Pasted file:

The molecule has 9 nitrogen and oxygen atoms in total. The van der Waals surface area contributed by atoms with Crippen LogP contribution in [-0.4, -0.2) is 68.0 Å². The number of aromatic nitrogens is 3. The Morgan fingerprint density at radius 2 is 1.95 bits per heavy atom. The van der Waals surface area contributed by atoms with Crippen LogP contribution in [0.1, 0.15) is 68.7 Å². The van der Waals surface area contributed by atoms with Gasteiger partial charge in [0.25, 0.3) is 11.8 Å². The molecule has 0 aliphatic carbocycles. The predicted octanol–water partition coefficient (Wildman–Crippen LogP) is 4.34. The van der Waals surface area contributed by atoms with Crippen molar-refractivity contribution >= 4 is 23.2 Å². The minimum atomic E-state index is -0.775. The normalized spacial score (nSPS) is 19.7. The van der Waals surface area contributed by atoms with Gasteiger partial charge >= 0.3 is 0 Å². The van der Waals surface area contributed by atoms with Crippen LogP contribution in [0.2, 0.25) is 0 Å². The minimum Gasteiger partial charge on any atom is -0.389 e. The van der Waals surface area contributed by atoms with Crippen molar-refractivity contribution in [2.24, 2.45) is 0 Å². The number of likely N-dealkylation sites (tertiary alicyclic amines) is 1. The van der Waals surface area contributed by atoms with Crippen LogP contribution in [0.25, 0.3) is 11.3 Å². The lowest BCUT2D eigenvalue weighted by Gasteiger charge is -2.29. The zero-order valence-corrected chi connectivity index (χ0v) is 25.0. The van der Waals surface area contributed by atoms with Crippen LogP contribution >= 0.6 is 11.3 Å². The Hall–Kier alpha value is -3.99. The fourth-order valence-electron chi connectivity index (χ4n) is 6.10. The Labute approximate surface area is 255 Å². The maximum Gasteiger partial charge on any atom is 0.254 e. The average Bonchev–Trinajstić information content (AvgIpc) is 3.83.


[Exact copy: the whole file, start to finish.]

The molecule has 9 nitrogen and oxygen atoms in total. The van der Waals surface area contributed by atoms with Crippen LogP contribution in [-0.4, -0.2) is 68.0 Å². The number of aromatic nitrogens is 3. The Morgan fingerprint density at radius 2 is 1.95 bits per heavy atom. The van der Waals surface area contributed by atoms with Crippen LogP contribution in [0.1, 0.15) is 68.7 Å². The van der Waals surface area contributed by atoms with Gasteiger partial charge in [0.25, 0.3) is 11.8 Å². The molecule has 0 aliphatic carbocycles. The predicted octanol–water partition coefficient (Wildman–Crippen LogP) is 4.34. The van der Waals surface area contributed by atoms with Crippen molar-refractivity contribution >= 4 is 23.2 Å². The minimum atomic E-state index is -0.775. The normalized spacial score (nSPS) is 19.7. The van der Waals surface area contributed by atoms with Gasteiger partial charge >= 0.3 is 0 Å². The van der Waals surface area contributed by atoms with Crippen LogP contribution in [0.2, 0.25) is 0 Å². The minimum Gasteiger partial charge on any atom is -0.389 e. The van der Waals surface area contributed by atoms with Crippen molar-refractivity contribution in [2.24, 2.45) is 0 Å². The number of likely N-dealkylation sites (tertiary alicyclic amines) is 1. The van der Waals surface area contributed by atoms with Crippen LogP contribution in [0.25, 0.3) is 11.3 Å². The lowest BCUT2D eigenvalue weighted by Gasteiger charge is -2.29. The zero-order valence-corrected chi connectivity index (χ0v) is 25.0. The van der Waals surface area contributed by atoms with Crippen LogP contribution >= 0.6 is 11.3 Å². The Hall–Kier alpha value is -3.99. The fourth-order valence-electron chi connectivity index (χ4n) is 6.10. The Labute approximate surface area is 255 Å². The maximum Gasteiger partial charge on any atom is 0.254 e. The average Bonchev–Trinajstić information content (AvgIpc) is 3.83.